Love, Under the Gun

Director Andrea Di Stefano’s taut action thriller starring Pierfrancesco Favino is stylishly set in Milano and harkens to the Italian-Crime Thrillers of the 70s, a decade whose genre films were commonly referred to as “Polizieschi”. Think Italian crimesploitation movies, heavily influenced by American films like Bullit, Mean Streets or Death Wish, to name a few.

While “Last Night of Amore” is less derivative then its predecessors, Di Stefano’s use of 35MM evokes the grittier tradition of Italian cinema – pronounced more so by a lack of modern handheld 360 cams, drones and CGI. While screening the film at Berlin last year, the Director confirmed his “very Italian” approach to filmmaking, despite his first two films being English and Spanish language productions. “Last Night of Amore” is in fact Di Stefano’s debut Italian production. But the Italian influence, as he affirms, can be traced to his acting career, having performed for Auteurs like Marco Bellochio in “Il Principe di Homburg”, Dario Argento in “Il Fantasma Dell’Opera” and more recently for Ferzan Ozpetek in “Cuore Sacro”.

The film’s title is a play on the Protagonist’s name – Franco Amore – and while audiences might mistakenly expect a story steeped in Romance, there is a love plot at the core of this Heist film. Respected Police Lieutenant Franco Amore is on the brink of retiring, but not before cashing in on a side job working security for a known Criminal. When the heist goes sideways, Franco’s entire life derails and what follows makes for a thrilling crime story. When asked about playing a somewhat morally ambiguous character Favino had this to say: “When you’re trying to survive you use all the fuel you have. You might think you’re a peaceful man but all of the sudden when someone puts a gun in your face…[you might surprise yourself]”. Here, Favino perfectly describes the story’s central or moral quandary. Characters in “Last Night of Amore” must make split-second decisions with everything on the line, and some more than others rise to the occasion.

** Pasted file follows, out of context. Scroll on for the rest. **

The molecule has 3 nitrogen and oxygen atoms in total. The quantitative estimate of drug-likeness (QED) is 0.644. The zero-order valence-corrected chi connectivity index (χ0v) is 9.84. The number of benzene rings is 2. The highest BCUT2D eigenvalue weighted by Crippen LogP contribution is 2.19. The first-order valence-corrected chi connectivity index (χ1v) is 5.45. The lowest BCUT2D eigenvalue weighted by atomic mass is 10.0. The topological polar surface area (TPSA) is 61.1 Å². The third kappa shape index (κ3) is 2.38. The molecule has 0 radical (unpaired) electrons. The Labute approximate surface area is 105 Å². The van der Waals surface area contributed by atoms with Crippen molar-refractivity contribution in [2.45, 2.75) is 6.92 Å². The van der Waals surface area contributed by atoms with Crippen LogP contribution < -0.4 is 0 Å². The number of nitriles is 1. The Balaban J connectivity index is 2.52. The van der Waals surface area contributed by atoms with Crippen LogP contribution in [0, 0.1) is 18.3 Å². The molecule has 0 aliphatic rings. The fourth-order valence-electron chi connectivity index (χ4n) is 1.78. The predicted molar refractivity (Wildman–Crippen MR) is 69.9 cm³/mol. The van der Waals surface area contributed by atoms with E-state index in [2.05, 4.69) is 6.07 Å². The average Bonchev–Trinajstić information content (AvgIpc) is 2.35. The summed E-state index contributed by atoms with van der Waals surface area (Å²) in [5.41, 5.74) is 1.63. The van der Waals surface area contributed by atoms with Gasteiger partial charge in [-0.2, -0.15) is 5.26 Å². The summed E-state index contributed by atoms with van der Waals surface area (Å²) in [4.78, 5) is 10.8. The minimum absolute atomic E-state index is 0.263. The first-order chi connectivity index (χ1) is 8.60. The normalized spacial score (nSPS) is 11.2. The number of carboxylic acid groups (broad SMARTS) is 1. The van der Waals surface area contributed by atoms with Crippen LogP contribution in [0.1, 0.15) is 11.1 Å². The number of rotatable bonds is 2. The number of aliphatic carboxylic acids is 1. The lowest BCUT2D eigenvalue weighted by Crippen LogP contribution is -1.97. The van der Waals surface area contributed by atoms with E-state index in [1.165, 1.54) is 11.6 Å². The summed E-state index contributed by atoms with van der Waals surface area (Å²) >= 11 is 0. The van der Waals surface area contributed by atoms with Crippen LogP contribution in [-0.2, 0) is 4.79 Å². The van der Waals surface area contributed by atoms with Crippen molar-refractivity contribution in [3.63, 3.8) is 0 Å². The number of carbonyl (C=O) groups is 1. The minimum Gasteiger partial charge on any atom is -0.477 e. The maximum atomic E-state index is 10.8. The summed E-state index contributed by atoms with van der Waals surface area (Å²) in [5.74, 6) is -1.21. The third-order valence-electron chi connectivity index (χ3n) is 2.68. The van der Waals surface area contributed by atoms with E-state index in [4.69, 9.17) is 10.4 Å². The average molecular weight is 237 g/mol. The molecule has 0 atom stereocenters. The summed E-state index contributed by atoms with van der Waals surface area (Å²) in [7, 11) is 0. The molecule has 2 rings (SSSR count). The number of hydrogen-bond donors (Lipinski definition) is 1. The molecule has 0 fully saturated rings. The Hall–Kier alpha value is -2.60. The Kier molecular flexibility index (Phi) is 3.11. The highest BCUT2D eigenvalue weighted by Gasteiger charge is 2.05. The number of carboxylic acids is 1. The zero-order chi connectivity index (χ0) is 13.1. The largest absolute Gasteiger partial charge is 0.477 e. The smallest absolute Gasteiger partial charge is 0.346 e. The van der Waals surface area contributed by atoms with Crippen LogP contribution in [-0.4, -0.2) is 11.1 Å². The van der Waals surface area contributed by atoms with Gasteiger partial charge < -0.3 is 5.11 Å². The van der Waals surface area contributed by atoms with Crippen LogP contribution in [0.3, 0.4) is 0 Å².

Di Stefano’s crime thriller impresses for reasons obvious to the average moviegoer: it’s intense, shot well, and ultimately entertaining – not to mention Linda Caridi’s strong turn as a steely wife and Favino’s silky performance as a cop on the edge of complete annihilation. Beyond all this, “Last Night of Amore” reaffirms that Italian filmmakers can tell their own stories with International appeal, on their own terms and in their own backyard. There’s little to differentiate between this film and some of [American Filmmaker] Michael Mann’s best work, for instance. It’s smart and elegantly made with more than enough originality to stand out from the field. Pierfrancesco Favino speaking on the broader topic of Italian Cinema says, “I am very proud of my Italianness and I believe we can make cinema on such a scale by speaking our language with our own money. What I find not new, but rediscovered in this story and beautiful ambition of Andrea Di Stefano…is to give us back the possibility of participating in this arena”. That is, larger scale action movies common in American Cinema. And on the evidence of this film, I’m inclined to agree.

Where to watch Last Night of Amore: Apple TV, Available to own on DVD

Massimo Volpe is a filmmaker and freelance writer from Toronto: he writes reviews of Italian films/content on Netflix